Hurricane Forecast: No Letup Till November

September 13, 2005

With New Orleans in ruins after Hurricane Katrina and North Carolina threatened by Hurricane Ophelia, U.S. coastal residents are getting more bad news: The rest of the 2005 hurricane season probably will be very active.

A team led by William Gray, a professor of meteorology at Colorado State University, expects four more hurricanes will form in September and two in October.

The scientists predict that two of the September hurricanes will be major storms with winds of at least 111 miles an hour (178 kilometers an hour). One of the October hurricanes is also expected to be a major storm.

Gray, a pioneer in long-range hurricane forecasting, and research associates Phil Klotzbach and William Thorson released their prediction earlier this month.

"We anticipate that the 2005 Atlantic basin tropical cyclone season will be much higher than the full season activity we anticipated in our early December, early April, and early June forecasts," the trio wrote.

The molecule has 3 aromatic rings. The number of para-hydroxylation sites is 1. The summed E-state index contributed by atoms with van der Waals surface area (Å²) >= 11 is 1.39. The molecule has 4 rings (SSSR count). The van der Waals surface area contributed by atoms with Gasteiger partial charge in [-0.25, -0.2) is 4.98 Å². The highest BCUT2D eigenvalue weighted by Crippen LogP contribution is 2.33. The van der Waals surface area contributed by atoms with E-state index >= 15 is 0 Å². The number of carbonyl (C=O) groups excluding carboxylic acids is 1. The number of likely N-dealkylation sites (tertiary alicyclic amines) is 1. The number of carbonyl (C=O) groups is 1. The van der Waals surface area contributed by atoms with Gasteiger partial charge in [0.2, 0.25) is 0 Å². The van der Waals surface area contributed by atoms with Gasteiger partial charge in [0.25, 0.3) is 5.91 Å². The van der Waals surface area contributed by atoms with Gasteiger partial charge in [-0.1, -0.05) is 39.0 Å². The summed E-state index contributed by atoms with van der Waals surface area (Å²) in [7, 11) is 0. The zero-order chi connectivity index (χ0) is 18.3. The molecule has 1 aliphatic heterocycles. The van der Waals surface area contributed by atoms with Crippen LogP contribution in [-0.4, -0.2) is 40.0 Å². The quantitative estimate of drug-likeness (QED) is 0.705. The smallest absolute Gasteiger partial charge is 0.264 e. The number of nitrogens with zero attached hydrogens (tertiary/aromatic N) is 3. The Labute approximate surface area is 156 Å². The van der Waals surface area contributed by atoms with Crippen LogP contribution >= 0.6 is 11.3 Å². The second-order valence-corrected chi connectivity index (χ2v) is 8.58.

"We expect that by the time the 2005 hurricane season is over, we will witness seasonal tropical cyclone activity at near record levels."

Record Season

This season already has been one for the record books. Although the hurricane season runs from June 1 to November 30, the most powerful storms usually don't start forming until around mid-August. September 10 is considered the peak of the season.

This year, however, was an exception. Five hurricanes formed in July. Two of them—Hurricane Dennis and Hurricane Emily—became the most powerful hurricanes on record for that month.

The 2005 season will also dwarf the cost of destruction caused by previous hurricanes because of one monster storm—Hurricane Katrina. The tempest struck the coasts of Louisiana and Mississippi on August 29, sending a massive storm surge that pounded against the levees intended to protect New Orleans from flooding.

The levees gave way after the hurricane's eye had passed, flooding most of the city and causing unprecedented damage. Katrina then slammed into Mississippi with only slightly less force and inflicted catastrophic damage to the cities of Gulfport and Biloxi.

Authorities ordered all of New Orleans's approximately 500,000 residents to evacuate the city. The breaks in the levees have since been patched and water is being pumped out of the city. But it could be many months before residents can return.

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